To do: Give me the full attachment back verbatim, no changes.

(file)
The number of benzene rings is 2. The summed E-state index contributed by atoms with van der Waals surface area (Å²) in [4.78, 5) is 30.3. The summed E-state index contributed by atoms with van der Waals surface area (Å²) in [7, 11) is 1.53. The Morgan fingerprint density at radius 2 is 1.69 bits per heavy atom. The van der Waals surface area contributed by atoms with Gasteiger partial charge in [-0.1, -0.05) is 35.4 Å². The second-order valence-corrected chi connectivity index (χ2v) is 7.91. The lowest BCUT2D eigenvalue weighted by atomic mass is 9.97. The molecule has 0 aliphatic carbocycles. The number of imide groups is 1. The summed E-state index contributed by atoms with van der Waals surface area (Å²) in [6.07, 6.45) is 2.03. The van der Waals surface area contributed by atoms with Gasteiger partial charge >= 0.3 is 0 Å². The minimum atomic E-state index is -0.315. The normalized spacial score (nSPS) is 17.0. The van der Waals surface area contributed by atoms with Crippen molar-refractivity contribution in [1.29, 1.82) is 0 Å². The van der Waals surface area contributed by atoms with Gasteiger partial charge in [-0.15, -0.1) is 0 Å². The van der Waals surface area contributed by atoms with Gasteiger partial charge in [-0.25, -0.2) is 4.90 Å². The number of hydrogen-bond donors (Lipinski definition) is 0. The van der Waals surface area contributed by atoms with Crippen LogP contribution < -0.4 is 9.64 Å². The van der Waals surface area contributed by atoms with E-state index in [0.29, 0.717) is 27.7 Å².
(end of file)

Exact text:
The number of benzene rings is 2. The summed E-state index contributed by atoms with van der Waals surface area (Å²) in [4.78, 5) is 30.3. The summed E-state index contributed by atoms with van der Waals surface area (Å²) in [7, 11) is 1.53. The Morgan fingerprint density at radius 2 is 1.69 bits per heavy atom. The van der Waals surface area contributed by atoms with Gasteiger partial charge in [-0.1, -0.05) is 35.4 Å². The second-order valence-corrected chi connectivity index (χ2v) is 7.91. The lowest BCUT2D eigenvalue weighted by atomic mass is 9.97. The molecule has 0 aliphatic carbocycles. The number of imide groups is 1. The summed E-state index contributed by atoms with van der Waals surface area (Å²) in [6.07, 6.45) is 2.03. The van der Waals surface area contributed by atoms with Gasteiger partial charge >= 0.3 is 0 Å². The minimum atomic E-state index is -0.315. The normalized spacial score (nSPS) is 17.0. The van der Waals surface area contributed by atoms with Crippen molar-refractivity contribution in [1.29, 1.82) is 0 Å². The van der Waals surface area contributed by atoms with Gasteiger partial charge in [-0.15, -0.1) is 0 Å². The van der Waals surface area contributed by atoms with Gasteiger partial charge in [-0.25, -0.2) is 4.90 Å². The number of hydrogen-bond donors (Lipinski definition) is 0. The van der Waals surface area contributed by atoms with Crippen LogP contribution < -0.4 is 9.64 Å². The van der Waals surface area contributed by atoms with E-state index in [0.29, 0.717) is 27.7 Å².